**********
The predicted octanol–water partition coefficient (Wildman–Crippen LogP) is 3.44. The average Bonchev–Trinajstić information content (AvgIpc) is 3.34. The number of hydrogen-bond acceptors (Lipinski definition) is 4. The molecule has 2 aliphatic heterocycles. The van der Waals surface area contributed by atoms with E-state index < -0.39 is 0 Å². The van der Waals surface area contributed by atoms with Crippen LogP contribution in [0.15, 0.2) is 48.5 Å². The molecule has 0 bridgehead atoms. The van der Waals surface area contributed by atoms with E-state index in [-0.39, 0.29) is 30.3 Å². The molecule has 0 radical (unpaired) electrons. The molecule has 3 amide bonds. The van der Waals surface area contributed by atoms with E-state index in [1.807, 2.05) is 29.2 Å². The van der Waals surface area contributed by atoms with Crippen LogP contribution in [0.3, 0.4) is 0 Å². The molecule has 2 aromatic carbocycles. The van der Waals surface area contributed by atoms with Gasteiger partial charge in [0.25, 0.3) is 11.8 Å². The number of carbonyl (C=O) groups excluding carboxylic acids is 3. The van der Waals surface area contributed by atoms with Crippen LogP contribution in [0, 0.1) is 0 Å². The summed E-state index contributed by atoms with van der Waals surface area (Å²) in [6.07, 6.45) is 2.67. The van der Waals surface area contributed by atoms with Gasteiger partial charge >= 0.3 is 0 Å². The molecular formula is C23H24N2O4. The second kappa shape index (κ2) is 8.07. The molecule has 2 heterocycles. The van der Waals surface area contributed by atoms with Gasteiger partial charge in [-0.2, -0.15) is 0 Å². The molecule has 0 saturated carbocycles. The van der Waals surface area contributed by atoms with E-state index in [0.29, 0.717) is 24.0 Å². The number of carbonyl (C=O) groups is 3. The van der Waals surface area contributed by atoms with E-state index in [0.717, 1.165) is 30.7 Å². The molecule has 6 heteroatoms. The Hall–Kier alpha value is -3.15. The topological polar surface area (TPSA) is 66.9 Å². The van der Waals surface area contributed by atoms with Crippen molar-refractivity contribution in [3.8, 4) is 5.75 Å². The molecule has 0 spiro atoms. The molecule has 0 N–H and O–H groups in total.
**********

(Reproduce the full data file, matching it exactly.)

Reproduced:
The predicted octanol–water partition coefficient (Wildman–Crippen LogP) is 3.44. The average Bonchev–Trinajstić information content (AvgIpc) is 3.34. The number of hydrogen-bond acceptors (Lipinski definition) is 4. The molecule has 2 aliphatic heterocycles. The van der Waals surface area contributed by atoms with E-state index < -0.39 is 0 Å². The van der Waals surface area contributed by atoms with Crippen LogP contribution in [0.15, 0.2) is 48.5 Å². The molecule has 0 bridgehead atoms. The van der Waals surface area contributed by atoms with E-state index in [-0.39, 0.29) is 30.3 Å². The molecule has 0 radical (unpaired) electrons. The molecule has 3 amide bonds. The van der Waals surface area contributed by atoms with E-state index in [1.807, 2.05) is 29.2 Å². The van der Waals surface area contributed by atoms with Crippen LogP contribution in [0.3, 0.4) is 0 Å². The molecule has 2 aromatic carbocycles. The van der Waals surface area contributed by atoms with Gasteiger partial charge in [0.25, 0.3) is 11.8 Å². The number of carbonyl (C=O) groups excluding carboxylic acids is 3. The van der Waals surface area contributed by atoms with Crippen LogP contribution in [0, 0.1) is 0 Å². The summed E-state index contributed by atoms with van der Waals surface area (Å²) in [6.07, 6.45) is 2.67. The van der Waals surface area contributed by atoms with Gasteiger partial charge >= 0.3 is 0 Å². The molecular formula is C23H24N2O4. The second kappa shape index (κ2) is 8.07. The molecule has 2 heterocycles. The van der Waals surface area contributed by atoms with Gasteiger partial charge in [-0.2, -0.15) is 0 Å². The molecule has 0 saturated carbocycles. The van der Waals surface area contributed by atoms with E-state index in [0.29, 0.717) is 24.0 Å². The number of carbonyl (C=O) groups is 3. The van der Waals surface area contributed by atoms with E-state index in [0.717, 1.165) is 30.7 Å². The molecule has 6 heteroatoms. The Hall–Kier alpha value is -3.15. The topological polar surface area (TPSA) is 66.9 Å². The van der Waals surface area contributed by atoms with Crippen molar-refractivity contribution in [3.8, 4) is 5.75 Å². The molecule has 0 spiro atoms. The molecule has 0 N–H and O–H groups in total.